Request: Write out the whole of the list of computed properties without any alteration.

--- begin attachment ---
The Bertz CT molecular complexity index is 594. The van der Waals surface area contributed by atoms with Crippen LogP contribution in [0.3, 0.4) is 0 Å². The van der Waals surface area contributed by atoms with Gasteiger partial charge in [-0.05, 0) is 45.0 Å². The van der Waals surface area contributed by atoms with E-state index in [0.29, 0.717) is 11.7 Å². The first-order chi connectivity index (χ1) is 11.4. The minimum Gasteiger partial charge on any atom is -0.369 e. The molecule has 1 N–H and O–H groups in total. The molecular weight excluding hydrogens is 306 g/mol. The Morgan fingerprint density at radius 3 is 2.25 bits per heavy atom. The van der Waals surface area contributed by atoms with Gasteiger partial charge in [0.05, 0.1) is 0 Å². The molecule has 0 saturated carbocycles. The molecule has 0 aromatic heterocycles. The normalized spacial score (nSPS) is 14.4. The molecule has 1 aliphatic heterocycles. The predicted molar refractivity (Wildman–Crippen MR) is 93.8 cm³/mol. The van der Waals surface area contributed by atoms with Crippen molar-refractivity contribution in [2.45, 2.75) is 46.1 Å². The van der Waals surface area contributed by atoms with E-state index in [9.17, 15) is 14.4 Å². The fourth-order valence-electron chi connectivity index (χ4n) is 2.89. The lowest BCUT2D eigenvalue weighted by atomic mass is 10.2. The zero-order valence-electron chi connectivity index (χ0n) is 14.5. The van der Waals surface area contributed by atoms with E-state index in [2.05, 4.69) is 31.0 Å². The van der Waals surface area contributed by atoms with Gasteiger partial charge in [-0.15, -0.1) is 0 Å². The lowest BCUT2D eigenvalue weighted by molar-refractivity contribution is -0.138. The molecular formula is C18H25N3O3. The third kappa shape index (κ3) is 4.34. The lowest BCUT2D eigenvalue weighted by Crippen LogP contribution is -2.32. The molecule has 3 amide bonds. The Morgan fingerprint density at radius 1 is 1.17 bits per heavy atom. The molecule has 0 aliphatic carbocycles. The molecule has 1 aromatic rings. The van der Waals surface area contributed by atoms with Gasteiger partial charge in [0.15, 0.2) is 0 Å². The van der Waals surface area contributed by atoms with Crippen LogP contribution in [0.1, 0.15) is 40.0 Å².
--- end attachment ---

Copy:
The Bertz CT molecular complexity index is 594. The van der Waals surface area contributed by atoms with Crippen LogP contribution in [0.3, 0.4) is 0 Å². The van der Waals surface area contributed by atoms with Gasteiger partial charge in [-0.05, 0) is 45.0 Å². The van der Waals surface area contributed by atoms with E-state index in [0.29, 0.717) is 11.7 Å². The first-order chi connectivity index (χ1) is 11.4. The minimum Gasteiger partial charge on any atom is -0.369 e. The molecule has 1 N–H and O–H groups in total. The molecular weight excluding hydrogens is 306 g/mol. The Morgan fingerprint density at radius 3 is 2.25 bits per heavy atom. The van der Waals surface area contributed by atoms with Gasteiger partial charge in [0.05, 0.1) is 0 Å². The molecule has 0 saturated carbocycles. The molecule has 0 aromatic heterocycles. The normalized spacial score (nSPS) is 14.4. The molecule has 1 aliphatic heterocycles. The predicted molar refractivity (Wildman–Crippen MR) is 93.8 cm³/mol. The van der Waals surface area contributed by atoms with Crippen molar-refractivity contribution in [2.45, 2.75) is 46.1 Å². The van der Waals surface area contributed by atoms with E-state index in [9.17, 15) is 14.4 Å². The fourth-order valence-electron chi connectivity index (χ4n) is 2.89. The lowest BCUT2D eigenvalue weighted by atomic mass is 10.2. The zero-order valence-electron chi connectivity index (χ0n) is 14.5. The van der Waals surface area contributed by atoms with E-state index in [2.05, 4.69) is 31.0 Å². The van der Waals surface area contributed by atoms with Gasteiger partial charge in [-0.15, -0.1) is 0 Å². The lowest BCUT2D eigenvalue weighted by molar-refractivity contribution is -0.138. The molecular formula is C18H25N3O3. The third kappa shape index (κ3) is 4.34. The lowest BCUT2D eigenvalue weighted by Crippen LogP contribution is -2.32. The molecule has 3 amide bonds. The Morgan fingerprint density at radius 1 is 1.17 bits per heavy atom. The molecule has 0 aliphatic carbocycles. The molecule has 1 aromatic rings. The van der Waals surface area contributed by atoms with Gasteiger partial charge in [0.15, 0.2) is 0 Å². The van der Waals surface area contributed by atoms with Crippen LogP contribution in [0.1, 0.15) is 40.0 Å².